A problem based approach will be used to develop managerial, leadership and advocacy skills in order to become an effective practitioner. Students will be encouraged to explore the issue of corporate responsibility.   

By learning to work together as an interprofessional group, differences will be exposed, prejudices will be examined and students will learn how to manage themselves and others. 

The aims of this module are:

  • To understand corporate responsibility and the individual professional’s accountability within a multi-agency environment.
  • To critically evaluate the role of self and others within the interprofessional team.
  • To understand management of change, leadership and advocacy.

Fees and finance

  • Full-time Tuition fee: £9,250 p.a.
  • International Tuition fee: £11,580 p.a. 

Further Information

  • Detailed information about Tuition Fees
  • Find out more about Financial Support eligibility.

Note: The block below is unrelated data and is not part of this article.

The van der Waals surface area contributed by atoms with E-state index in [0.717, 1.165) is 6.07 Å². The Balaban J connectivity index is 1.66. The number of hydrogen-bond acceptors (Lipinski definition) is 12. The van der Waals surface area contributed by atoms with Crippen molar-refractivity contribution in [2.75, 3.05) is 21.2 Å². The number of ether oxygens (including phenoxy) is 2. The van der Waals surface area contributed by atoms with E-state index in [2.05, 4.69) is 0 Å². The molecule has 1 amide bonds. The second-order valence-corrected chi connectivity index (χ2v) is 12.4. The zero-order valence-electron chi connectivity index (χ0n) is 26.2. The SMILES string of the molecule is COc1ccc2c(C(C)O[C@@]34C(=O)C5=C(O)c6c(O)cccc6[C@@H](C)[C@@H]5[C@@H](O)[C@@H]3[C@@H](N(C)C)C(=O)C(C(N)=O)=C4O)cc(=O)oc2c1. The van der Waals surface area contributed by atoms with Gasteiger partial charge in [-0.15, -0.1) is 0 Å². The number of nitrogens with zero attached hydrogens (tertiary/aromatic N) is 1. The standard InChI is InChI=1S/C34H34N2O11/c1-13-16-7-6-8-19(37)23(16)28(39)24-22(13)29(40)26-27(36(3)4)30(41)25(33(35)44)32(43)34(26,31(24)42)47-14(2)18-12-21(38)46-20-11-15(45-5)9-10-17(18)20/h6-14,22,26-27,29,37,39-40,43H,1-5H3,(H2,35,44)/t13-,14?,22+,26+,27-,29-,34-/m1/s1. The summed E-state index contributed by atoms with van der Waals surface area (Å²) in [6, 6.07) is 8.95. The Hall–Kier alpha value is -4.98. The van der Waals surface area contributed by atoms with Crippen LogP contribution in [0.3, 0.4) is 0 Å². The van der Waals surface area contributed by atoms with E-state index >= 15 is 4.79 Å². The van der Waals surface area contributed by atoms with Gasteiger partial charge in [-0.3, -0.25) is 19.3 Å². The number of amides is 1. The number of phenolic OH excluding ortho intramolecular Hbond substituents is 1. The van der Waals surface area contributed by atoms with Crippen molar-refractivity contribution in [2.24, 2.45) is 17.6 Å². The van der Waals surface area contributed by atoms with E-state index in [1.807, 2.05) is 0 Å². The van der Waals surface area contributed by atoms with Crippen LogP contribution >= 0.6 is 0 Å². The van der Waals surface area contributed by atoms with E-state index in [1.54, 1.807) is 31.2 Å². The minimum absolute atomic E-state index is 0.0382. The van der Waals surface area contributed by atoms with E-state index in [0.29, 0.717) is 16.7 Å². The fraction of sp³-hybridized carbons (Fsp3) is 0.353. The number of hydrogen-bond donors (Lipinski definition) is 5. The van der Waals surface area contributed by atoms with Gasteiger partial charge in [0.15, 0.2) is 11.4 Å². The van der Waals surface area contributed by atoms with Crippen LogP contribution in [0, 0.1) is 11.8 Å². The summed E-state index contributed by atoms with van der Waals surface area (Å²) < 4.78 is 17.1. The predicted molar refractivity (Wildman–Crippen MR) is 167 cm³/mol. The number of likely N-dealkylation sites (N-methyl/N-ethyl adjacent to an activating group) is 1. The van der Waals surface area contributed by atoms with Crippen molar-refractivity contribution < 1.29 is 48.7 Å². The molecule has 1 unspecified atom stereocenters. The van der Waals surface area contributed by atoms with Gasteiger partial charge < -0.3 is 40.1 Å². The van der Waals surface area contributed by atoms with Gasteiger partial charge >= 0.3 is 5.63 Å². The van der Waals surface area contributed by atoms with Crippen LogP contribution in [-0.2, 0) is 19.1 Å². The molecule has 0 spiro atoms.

• Also see Loans and Grants.
  • At the University of Suffolk, your tuition fees provide access to all the usual teaching and learning facilities that you would expect. However, there may be additional costs associated with you course that you will need to budget for. 

Entry requirements

Academic Requirements

2017 entry: 120 UCAS tariff points (or above) BBB (A-Level) DDM (BTEC)
2018 entry: 112 UCAS tariff points (or above), BBC (A-Level), DMM (BTEC).

Access to Higher Education Diploma - a minimum of 45 Level 3 credits at merit grade or above

Plus five GCSEs at grade C or above including English, Mathematics and Science (or equivalent).

Also see How to Apply.

Non-Academic Requirements

Any offer of a place will be subject to: 

  • Successful interview and Admissions test.
  • Satisfactory Health check
  • Satisfactory Enhanced Disclosure and Barring Service (DBS) check
  • Two satisfactory references

As part of the selection process, you will be expected to demonstrate good knowledge and a clear understanding of the scope of work that a Paramedic is required to undertake as well as the significance of the NHS Constitution and its core values.

International Requirements

IELTS 7.0 is required where English is not the students' first language.

Also see International and EU.

Staff

Career Overview Lee trained as a general nurse at Ipswich Hospital and once qualified held a position within acute and critical care. This lead to an interest in the pre-hospital field and a career move to the Suffolk Ambulance Service (now East of England Ambulance Service NHS Trus...